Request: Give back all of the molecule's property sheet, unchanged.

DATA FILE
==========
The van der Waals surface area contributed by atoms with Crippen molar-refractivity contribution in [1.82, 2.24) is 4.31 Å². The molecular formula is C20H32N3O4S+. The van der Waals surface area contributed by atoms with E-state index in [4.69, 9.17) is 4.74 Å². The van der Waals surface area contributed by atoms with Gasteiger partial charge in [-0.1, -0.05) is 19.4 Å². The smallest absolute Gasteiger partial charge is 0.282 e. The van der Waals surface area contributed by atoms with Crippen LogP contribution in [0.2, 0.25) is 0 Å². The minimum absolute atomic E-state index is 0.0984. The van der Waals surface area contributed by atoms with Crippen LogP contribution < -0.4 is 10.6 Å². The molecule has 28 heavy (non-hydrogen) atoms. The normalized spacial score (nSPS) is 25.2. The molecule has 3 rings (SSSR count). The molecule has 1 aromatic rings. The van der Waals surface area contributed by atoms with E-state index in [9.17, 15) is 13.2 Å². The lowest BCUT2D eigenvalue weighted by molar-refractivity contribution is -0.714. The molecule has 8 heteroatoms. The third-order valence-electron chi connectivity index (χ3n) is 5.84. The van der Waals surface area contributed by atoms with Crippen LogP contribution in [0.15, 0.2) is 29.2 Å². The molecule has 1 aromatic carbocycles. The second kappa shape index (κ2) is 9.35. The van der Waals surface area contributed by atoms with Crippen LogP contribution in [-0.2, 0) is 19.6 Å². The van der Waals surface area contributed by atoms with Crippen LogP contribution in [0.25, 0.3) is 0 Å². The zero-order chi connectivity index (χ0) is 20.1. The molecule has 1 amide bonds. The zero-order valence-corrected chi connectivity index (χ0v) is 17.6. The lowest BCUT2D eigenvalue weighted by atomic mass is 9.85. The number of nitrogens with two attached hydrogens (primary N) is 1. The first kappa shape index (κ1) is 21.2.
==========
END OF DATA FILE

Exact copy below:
The van der Waals surface area contributed by atoms with Crippen molar-refractivity contribution in [1.82, 2.24) is 4.31 Å². The molecular formula is C20H32N3O4S+. The van der Waals surface area contributed by atoms with E-state index in [4.69, 9.17) is 4.74 Å². The van der Waals surface area contributed by atoms with Gasteiger partial charge in [-0.1, -0.05) is 19.4 Å². The smallest absolute Gasteiger partial charge is 0.282 e. The van der Waals surface area contributed by atoms with Crippen LogP contribution in [0.2, 0.25) is 0 Å². The minimum absolute atomic E-state index is 0.0984. The van der Waals surface area contributed by atoms with Crippen LogP contribution < -0.4 is 10.6 Å². The molecule has 28 heavy (non-hydrogen) atoms. The normalized spacial score (nSPS) is 25.2. The molecule has 3 rings (SSSR count). The molecule has 1 aromatic rings. The van der Waals surface area contributed by atoms with E-state index in [9.17, 15) is 13.2 Å². The lowest BCUT2D eigenvalue weighted by molar-refractivity contribution is -0.714. The molecule has 8 heteroatoms. The third-order valence-electron chi connectivity index (χ3n) is 5.84. The van der Waals surface area contributed by atoms with Crippen LogP contribution in [0.15, 0.2) is 29.2 Å². The molecule has 1 aromatic carbocycles. The second kappa shape index (κ2) is 9.35. The van der Waals surface area contributed by atoms with Crippen LogP contribution in [-0.2, 0) is 19.6 Å². The van der Waals surface area contributed by atoms with Crippen LogP contribution in [0.25, 0.3) is 0 Å². The zero-order chi connectivity index (χ0) is 20.1. The molecule has 1 amide bonds. The zero-order valence-corrected chi connectivity index (χ0v) is 17.6. The lowest BCUT2D eigenvalue weighted by atomic mass is 9.85. The number of nitrogens with two attached hydrogens (primary N) is 1. The first kappa shape index (κ1) is 21.2.